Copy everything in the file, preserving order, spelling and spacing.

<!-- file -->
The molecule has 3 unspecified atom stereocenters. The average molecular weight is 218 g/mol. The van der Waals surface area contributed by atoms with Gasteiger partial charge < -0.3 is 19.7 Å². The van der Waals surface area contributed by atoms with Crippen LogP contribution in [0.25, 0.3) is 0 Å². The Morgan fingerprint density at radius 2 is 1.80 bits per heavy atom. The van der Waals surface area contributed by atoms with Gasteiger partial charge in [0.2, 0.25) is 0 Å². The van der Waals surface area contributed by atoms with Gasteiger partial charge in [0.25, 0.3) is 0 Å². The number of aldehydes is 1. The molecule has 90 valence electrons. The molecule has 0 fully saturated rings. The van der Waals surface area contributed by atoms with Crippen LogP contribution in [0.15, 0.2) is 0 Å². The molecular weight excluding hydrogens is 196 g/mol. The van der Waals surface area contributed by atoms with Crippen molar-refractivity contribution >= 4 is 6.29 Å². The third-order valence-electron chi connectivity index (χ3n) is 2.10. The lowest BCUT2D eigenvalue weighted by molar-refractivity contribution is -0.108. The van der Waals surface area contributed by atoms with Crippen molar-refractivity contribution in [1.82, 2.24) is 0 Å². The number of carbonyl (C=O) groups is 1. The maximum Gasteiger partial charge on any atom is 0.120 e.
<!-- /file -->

The molecule has 3 unspecified atom stereocenters. The average molecular weight is 218 g/mol. The van der Waals surface area contributed by atoms with Gasteiger partial charge < -0.3 is 19.7 Å². The van der Waals surface area contributed by atoms with Crippen LogP contribution in [0.25, 0.3) is 0 Å². The Morgan fingerprint density at radius 2 is 1.80 bits per heavy atom. The van der Waals surface area contributed by atoms with Gasteiger partial charge in [0.2, 0.25) is 0 Å². The van der Waals surface area contributed by atoms with Gasteiger partial charge in [0.25, 0.3) is 0 Å². The number of aldehydes is 1. The molecule has 90 valence electrons. The molecule has 0 fully saturated rings. The van der Waals surface area contributed by atoms with Crippen LogP contribution in [0.15, 0.2) is 0 Å². The molecular weight excluding hydrogens is 196 g/mol. The van der Waals surface area contributed by atoms with Crippen molar-refractivity contribution >= 4 is 6.29 Å². The third-order valence-electron chi connectivity index (χ3n) is 2.10. The lowest BCUT2D eigenvalue weighted by molar-refractivity contribution is -0.108. The van der Waals surface area contributed by atoms with Crippen molar-refractivity contribution in [1.82, 2.24) is 0 Å². The number of carbonyl (C=O) groups is 1. The maximum Gasteiger partial charge on any atom is 0.120 e.